Olam Katan began appearing in the period prior to the disengagement, and now distributes 55,000-65,000 copies a week. The leaflet, which calls itself "a weekly for young people," often serves as a platform for anti-establishment right-wing voices. From its pages, "orange" youth were called on not to enlist in the Israel Defense Forces, to ascend to and pray on the Temple Mount, and to visit the ruins of the settlement Homesh during Pesach vacation, "because live fish swim against the current."

Olam Katan has introduced colored graphics and daring content; for example, a question and answer column on matters of halakha (religious law), which fields such questions as: "Is there a prohibition against negia [physical content with a woman other than one's wife] when one helps an old or blind woman cross the road?" (the answer: no), and "What feelings should we have toward a person who raped girls? Should we love him - How is it possible to love such a person? Should we hate him - how is it possible to hate Jews?" Rabbi Shlomo Aviner replies: "Of course, we should hate him for his terrible deeds ... "

In its features, the leaflet deals with social and personal problems that are often repressed in this society, ranging from anorexia to wet dreams. "In my opinion, a discussion of anorexia is a consequence of the disengagement," says the editor of Olam Katan. "The days are over when we discussed only one subject. There is ferment among us, a desire to touch on more and more topics." They are not subject to any spiritual committee or rabbinic authority.

Neri Levy, one of the owners and editors of Olam Katan, explains that "the disengagement heightened our disgust for the general media. Not necessarily because of the anti- settler atmosphere in the media, but because of their handling of the issues of culture and society. National religious young people, many of whom live in the settlements, are less and less exposed to the general media. Many have no television at home; they don't read [the daily newspaper] Maariv as they once did, nor are the religious newspapers relevant to their lives. We carry on an internal conversation with our public, because there are aspects to our lives that do not exist for the general media.

"At first this public wanted to assimilate," continues Levy. "Now it is more interested in self-definition. The disengagement reopened the discussion, a desire for our self-definition vis-a-vis the state."

To boycott the courts?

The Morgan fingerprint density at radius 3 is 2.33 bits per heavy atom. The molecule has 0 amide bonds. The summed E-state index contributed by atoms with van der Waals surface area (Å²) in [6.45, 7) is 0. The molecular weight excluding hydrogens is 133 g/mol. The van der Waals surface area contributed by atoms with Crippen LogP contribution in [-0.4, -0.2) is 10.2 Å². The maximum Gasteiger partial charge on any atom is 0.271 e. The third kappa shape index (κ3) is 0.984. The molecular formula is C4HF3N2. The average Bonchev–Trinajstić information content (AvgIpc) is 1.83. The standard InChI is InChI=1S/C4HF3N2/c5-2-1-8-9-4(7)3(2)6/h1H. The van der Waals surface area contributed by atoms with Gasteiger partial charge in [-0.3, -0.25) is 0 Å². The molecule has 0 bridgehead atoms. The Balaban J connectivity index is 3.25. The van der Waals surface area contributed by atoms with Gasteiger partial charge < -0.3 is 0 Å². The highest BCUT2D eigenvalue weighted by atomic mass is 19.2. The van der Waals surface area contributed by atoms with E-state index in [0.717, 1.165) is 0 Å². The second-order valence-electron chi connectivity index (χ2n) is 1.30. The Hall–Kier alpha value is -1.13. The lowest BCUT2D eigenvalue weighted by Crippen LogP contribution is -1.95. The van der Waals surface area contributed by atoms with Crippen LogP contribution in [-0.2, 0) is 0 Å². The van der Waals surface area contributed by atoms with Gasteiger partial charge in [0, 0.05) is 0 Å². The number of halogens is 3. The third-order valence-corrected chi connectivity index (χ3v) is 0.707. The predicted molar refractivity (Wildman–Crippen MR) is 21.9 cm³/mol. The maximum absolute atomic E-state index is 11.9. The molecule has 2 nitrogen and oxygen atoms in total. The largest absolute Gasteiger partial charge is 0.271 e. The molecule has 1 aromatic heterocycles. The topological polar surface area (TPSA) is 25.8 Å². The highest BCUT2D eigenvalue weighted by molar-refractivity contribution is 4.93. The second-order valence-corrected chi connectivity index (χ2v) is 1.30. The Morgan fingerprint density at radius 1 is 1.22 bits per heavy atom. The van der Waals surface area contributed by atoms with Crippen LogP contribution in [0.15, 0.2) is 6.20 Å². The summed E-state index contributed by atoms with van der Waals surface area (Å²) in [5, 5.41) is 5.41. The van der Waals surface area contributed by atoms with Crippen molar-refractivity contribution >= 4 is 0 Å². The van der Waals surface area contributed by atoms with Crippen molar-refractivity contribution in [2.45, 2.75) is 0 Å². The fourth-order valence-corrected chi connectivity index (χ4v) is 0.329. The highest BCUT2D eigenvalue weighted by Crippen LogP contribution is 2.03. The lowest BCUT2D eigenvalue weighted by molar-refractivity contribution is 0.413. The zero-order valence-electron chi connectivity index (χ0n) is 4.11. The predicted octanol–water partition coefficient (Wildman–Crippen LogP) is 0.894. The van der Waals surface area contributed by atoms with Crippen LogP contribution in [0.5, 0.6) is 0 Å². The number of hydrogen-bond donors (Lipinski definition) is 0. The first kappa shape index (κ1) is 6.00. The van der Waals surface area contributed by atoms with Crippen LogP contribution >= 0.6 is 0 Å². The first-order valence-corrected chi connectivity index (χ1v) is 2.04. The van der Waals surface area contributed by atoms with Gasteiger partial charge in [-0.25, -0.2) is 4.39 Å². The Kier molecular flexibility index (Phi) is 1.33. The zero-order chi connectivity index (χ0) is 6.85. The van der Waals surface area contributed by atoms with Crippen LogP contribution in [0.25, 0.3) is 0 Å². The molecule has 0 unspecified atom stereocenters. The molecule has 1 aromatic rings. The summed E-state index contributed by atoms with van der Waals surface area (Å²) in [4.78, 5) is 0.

In recent weeks, readers of the "orange" leaflets - each of which is distributed in at least 50,000 copies - have been witness to a discussion that will have been virtually unheard outside the synagogues of religious Zionism. The subject is the "secular" judicial system, and the arguments made have not sufficed with criticism of the system, but, rather, have included direct calls, more or less vehement, for its boycott, and the establishment in its place of an alternative system that will rule on the basis of Torah law.

Olam Katan, which devoted an issue to the question of the establishment of Jewish law as the law of Israel, spoke with two retired Supreme Court justices, Dalia Dorner and Mishael Cheshin - short, apologetic interviews, in which they dealt with the question of why the existing judicial system does not better reflect Jewish law. A much longer interview on the topic was conducted with Rabbi Yosef Carmel, a dayan (rabbinical court judge). "According to most of the poskim [those who determine halakha]," Carmel announced, "there is an actual prohibition against going to courts that do not rule according to Torah law, even in the State of Israel."

Ma'ayanei Hayeshua published a similar article, and the newsletter's cover bore a cartoon of a fat and satisfied secular judge angrily raising his gavel in the air, possibly at the witness stand and possibly at a frightened religious Jew who is trying to defend himself. The judge sends a threatening look at him, and says "There is nobody but me!"

Rabbi Yuval Cherlow, who writes in Shabbaton (60,000 copies), a leaflet identified with the religious Zionist bourgeoisie and considered to toe the establishment line, peruses the competition from both the right and the left every Shabbat, and is frustrated by their politicization. "The religious sector is becoming increasingly accustomed to talking about itself and to itself," he complains, even regarding his own leaflet. "Many religious people live with a sense that now they have an alternative medium. Everyone around them reads it - and people get used to thinking that it's the be-all and end-all. The price we pay, though, is that the politicization of the leaflets eliminates the need for religious Zionism to fight for its ideas and to disseminate them among Israeli society at large. That closes them in even more. This is a journalistic system that is inaccessible to the general Israeli public, it's a very pleasant place, with internal codes."

Basmati rice ads